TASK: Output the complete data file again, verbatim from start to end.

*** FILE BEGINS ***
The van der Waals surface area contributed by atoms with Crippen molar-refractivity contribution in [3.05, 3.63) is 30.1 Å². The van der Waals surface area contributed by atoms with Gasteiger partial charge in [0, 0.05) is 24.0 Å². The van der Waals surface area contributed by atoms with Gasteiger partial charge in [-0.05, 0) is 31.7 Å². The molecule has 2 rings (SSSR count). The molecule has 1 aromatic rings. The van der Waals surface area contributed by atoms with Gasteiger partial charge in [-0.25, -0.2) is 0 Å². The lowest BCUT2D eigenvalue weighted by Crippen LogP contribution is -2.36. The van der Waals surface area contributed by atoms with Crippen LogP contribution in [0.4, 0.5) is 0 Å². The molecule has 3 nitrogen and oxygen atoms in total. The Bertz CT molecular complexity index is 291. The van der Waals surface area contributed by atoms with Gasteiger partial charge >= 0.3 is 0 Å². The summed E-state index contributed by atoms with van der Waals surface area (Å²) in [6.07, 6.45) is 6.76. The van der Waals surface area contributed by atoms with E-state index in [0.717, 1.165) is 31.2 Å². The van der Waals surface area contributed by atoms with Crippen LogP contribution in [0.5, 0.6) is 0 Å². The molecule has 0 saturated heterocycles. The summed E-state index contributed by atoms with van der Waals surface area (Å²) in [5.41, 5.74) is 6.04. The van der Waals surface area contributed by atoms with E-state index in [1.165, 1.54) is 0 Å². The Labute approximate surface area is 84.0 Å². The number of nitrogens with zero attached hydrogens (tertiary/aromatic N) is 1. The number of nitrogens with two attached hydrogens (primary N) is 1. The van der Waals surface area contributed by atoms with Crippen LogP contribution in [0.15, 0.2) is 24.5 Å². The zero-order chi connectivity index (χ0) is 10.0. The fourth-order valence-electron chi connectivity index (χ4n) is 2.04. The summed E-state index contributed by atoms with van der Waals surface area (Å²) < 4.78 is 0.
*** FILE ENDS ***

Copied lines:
The van der Waals surface area contributed by atoms with Crippen molar-refractivity contribution in [3.05, 3.63) is 30.1 Å². The van der Waals surface area contributed by atoms with Gasteiger partial charge in [0, 0.05) is 24.0 Å². The van der Waals surface area contributed by atoms with Gasteiger partial charge in [-0.05, 0) is 31.7 Å². The molecule has 2 rings (SSSR count). The molecule has 1 aromatic rings. The van der Waals surface area contributed by atoms with Gasteiger partial charge in [-0.25, -0.2) is 0 Å². The lowest BCUT2D eigenvalue weighted by Crippen LogP contribution is -2.36. The van der Waals surface area contributed by atoms with Crippen LogP contribution in [0.4, 0.5) is 0 Å². The molecule has 3 nitrogen and oxygen atoms in total. The Bertz CT molecular complexity index is 291. The van der Waals surface area contributed by atoms with Gasteiger partial charge >= 0.3 is 0 Å². The summed E-state index contributed by atoms with van der Waals surface area (Å²) in [6.07, 6.45) is 6.76. The van der Waals surface area contributed by atoms with E-state index in [0.717, 1.165) is 31.2 Å². The van der Waals surface area contributed by atoms with Crippen LogP contribution in [0.5, 0.6) is 0 Å². The molecule has 0 saturated heterocycles. The summed E-state index contributed by atoms with van der Waals surface area (Å²) in [5.41, 5.74) is 6.04. The van der Waals surface area contributed by atoms with E-state index in [1.165, 1.54) is 0 Å². The Labute approximate surface area is 84.0 Å². The number of nitrogens with zero attached hydrogens (tertiary/aromatic N) is 1. The number of nitrogens with two attached hydrogens (primary N) is 1. The van der Waals surface area contributed by atoms with Crippen LogP contribution in [0.15, 0.2) is 24.5 Å². The zero-order chi connectivity index (χ0) is 10.0. The fourth-order valence-electron chi connectivity index (χ4n) is 2.04. The summed E-state index contributed by atoms with van der Waals surface area (Å²) < 4.78 is 0.